Through the authors eyes we get to know the persons involved in a more intimate way. Scott, highly strung and full of nervous energy but a true leader of men. The author does not shirk in describing him. Wilson, the gentle man of science who is popular with everyone. The indefatigable Bowers willing to take on any task with a cheerful face. The taciturn Oates, who people only seem to remember for his heroic gesture, turns out to be a gifted orator illuminating many a long polar night with his unsuspected gift.

In this age we should be inspired by their bravery for the advances of science,their comradeship and their ability to take on impossible tasks without complaint. We should admire the resolute way they refused to leave any man behind, unlike some modern day mountaineers who choose to ignore the dying, ensnared in that temporary insanity known as summit fever. These men lived like true English gentlemen and died like true English gentlemen. The grain ran deep. In an age when many an unworthy is held up as a hero, here we have examples to all of what this word truly means.
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39 of 40 people found the following review helpful By L. B. Taylor on 6 Oct 2003
Format: Paperback
This moving book of human courage, companionship and self sacrifice is the greatest I have ever read. The haunted, emotive words of the youngest man of the expedition, Cherry Garrard, leap across the years, making it both tragic and gripping, heroic and uplifting, and with final diary enteries of his dying comrades included, heart rendering. A true story of not only the toughest expediton to the South Pole but an account full of human warmth for the men who undertook the journey. At its conclusion one is left by the sense of deep admiration for those who reached beyond their normal selves, against overwhelming odds to achieve the impossible, not for riches, nor fame, but for the sake of universal human knowledge and achievement. My favourite book of all.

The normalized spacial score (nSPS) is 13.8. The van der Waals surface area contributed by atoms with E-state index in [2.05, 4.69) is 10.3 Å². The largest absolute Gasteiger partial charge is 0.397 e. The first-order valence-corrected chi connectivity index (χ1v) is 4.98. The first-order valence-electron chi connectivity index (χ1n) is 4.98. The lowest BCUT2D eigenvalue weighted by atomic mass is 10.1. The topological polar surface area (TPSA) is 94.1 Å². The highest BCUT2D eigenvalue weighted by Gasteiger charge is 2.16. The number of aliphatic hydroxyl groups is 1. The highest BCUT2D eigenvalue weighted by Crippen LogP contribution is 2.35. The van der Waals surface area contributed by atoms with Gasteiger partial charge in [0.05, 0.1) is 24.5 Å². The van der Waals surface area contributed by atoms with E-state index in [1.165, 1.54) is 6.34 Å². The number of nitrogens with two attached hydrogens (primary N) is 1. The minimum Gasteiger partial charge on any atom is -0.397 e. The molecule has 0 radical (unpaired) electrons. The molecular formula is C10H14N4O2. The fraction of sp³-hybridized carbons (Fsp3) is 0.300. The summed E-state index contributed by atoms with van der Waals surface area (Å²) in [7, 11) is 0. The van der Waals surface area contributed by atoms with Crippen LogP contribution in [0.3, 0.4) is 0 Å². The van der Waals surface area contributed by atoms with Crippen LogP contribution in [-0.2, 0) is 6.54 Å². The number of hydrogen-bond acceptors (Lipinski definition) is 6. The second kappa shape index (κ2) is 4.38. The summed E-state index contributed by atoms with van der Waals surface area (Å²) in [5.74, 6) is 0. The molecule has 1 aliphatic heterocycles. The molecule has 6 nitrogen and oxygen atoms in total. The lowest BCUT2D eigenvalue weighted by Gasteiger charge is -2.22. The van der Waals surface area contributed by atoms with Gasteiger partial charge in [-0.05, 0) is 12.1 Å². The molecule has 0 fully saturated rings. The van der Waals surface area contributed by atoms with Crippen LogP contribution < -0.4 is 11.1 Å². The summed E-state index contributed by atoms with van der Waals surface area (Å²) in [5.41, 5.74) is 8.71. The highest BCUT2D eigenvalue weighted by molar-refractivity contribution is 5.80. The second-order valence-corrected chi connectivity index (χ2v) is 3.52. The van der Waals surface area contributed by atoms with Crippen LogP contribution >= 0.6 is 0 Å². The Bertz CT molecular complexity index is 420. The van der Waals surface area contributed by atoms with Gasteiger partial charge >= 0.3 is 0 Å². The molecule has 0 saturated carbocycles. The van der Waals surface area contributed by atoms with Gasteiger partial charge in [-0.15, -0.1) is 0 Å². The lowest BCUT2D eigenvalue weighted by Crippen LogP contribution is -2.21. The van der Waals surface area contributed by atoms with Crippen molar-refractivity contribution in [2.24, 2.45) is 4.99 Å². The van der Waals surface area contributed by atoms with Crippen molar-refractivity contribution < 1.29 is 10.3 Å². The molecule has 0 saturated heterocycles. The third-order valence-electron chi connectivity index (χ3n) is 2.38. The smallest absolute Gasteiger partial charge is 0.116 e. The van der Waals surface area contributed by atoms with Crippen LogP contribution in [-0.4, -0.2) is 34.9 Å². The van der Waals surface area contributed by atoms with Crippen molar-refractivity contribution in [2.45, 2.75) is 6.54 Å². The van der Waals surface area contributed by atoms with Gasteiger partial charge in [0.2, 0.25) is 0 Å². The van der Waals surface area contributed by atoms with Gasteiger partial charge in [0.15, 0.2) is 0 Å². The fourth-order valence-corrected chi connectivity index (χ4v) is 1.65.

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28 of 29 people found the following review helpful By Amazon Customer on 28 Sep 2003
Format: Paperback
There is a recurrent weakness among travel books, which is this: they all too often give the impression that the author set out on his travels for no better reason than to write about them. This is - emphatically - not one of those books. Polar explorers, these days, are often dismissed as self-glorifying adventures. There is a case for this as far as, say, Shackleton, is concerned, for all his heroic achievements once he was in a tight spot. Scott, on the other hand, merely used the quest for the pole as a selling point for an expedition of scientific research, a reason he felt was very worthwhile indeed. Cherry makes it clear in this book that everyone in the expedition - himself included - was prepared to endure hardships that are almost beyond the imagination of most of us for the sake of adding to mankind's store of knowledge - and in doing so inspires our awed respect and admiration. What they went through in merely reaching the Antarctic continent in the first place is enough to chill the blood. Also, Scott himself is too often dismissed as an incompetent leader who got himself and his men killed - but Cherry redresses that view, and surely no-one is better qualified to make that assessment.
It's unfortunate that the legacy of this expedition, in the public mind, is that of a botched attempt to secure a scrap of glory for the British Empire. If you want to know better, this is the book to read. I may buy another copy just so that I can read it again for the first time.